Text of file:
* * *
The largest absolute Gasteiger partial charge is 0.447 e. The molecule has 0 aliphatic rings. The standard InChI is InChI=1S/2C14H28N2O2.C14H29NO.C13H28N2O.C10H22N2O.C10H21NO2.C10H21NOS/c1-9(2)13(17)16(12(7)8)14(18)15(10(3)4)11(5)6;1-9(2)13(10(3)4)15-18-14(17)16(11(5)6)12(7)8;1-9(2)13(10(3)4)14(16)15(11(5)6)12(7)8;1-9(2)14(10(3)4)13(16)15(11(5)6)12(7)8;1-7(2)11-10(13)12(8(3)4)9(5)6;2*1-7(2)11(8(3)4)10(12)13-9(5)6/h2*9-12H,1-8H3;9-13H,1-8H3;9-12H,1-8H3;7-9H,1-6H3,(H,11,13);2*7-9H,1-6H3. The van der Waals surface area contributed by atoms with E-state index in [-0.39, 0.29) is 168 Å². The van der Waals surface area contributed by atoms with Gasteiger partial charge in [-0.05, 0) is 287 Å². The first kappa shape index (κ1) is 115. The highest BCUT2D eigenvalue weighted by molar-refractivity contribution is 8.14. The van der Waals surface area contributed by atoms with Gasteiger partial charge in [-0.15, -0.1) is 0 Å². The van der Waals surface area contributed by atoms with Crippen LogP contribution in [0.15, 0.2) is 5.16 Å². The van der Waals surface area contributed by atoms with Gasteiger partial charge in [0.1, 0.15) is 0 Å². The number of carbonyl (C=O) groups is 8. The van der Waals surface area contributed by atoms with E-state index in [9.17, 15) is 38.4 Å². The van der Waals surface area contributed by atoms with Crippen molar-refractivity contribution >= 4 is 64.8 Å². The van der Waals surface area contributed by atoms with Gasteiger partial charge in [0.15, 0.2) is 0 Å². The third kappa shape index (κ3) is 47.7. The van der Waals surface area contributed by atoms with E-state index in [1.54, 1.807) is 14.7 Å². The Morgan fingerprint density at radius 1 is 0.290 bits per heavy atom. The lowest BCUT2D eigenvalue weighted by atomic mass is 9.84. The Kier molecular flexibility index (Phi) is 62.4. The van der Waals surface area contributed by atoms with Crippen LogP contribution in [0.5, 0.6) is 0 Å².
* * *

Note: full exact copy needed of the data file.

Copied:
The largest absolute Gasteiger partial charge is 0.447 e. The molecule has 0 aliphatic rings. The standard InChI is InChI=1S/2C14H28N2O2.C14H29NO.C13H28N2O.C10H22N2O.C10H21NO2.C10H21NOS/c1-9(2)13(17)16(12(7)8)14(18)15(10(3)4)11(5)6;1-9(2)13(10(3)4)15-18-14(17)16(11(5)6)12(7)8;1-9(2)13(10(3)4)14(16)15(11(5)6)12(7)8;1-9(2)14(10(3)4)13(16)15(11(5)6)12(7)8;1-7(2)11-10(13)12(8(3)4)9(5)6;2*1-7(2)11(8(3)4)10(12)13-9(5)6/h2*9-12H,1-8H3;9-13H,1-8H3;9-12H,1-8H3;7-9H,1-6H3,(H,11,13);2*7-9H,1-6H3. The van der Waals surface area contributed by atoms with E-state index in [-0.39, 0.29) is 168 Å². The van der Waals surface area contributed by atoms with Gasteiger partial charge in [-0.05, 0) is 287 Å². The first kappa shape index (κ1) is 115. The highest BCUT2D eigenvalue weighted by molar-refractivity contribution is 8.14. The van der Waals surface area contributed by atoms with Gasteiger partial charge in [-0.15, -0.1) is 0 Å². The van der Waals surface area contributed by atoms with Crippen LogP contribution in [0.15, 0.2) is 5.16 Å². The van der Waals surface area contributed by atoms with Gasteiger partial charge in [0.1, 0.15) is 0 Å². The number of carbonyl (C=O) groups is 8. The van der Waals surface area contributed by atoms with E-state index in [9.17, 15) is 38.4 Å². The van der Waals surface area contributed by atoms with Crippen molar-refractivity contribution >= 4 is 64.8 Å². The van der Waals surface area contributed by atoms with Gasteiger partial charge in [0.15, 0.2) is 0 Å². The third kappa shape index (κ3) is 47.7. The van der Waals surface area contributed by atoms with E-state index in [1.54, 1.807) is 14.7 Å². The Morgan fingerprint density at radius 1 is 0.290 bits per heavy atom. The lowest BCUT2D eigenvalue weighted by atomic mass is 9.84. The Kier molecular flexibility index (Phi) is 62.4. The van der Waals surface area contributed by atoms with Crippen LogP contribution in [0.5, 0.6) is 0 Å².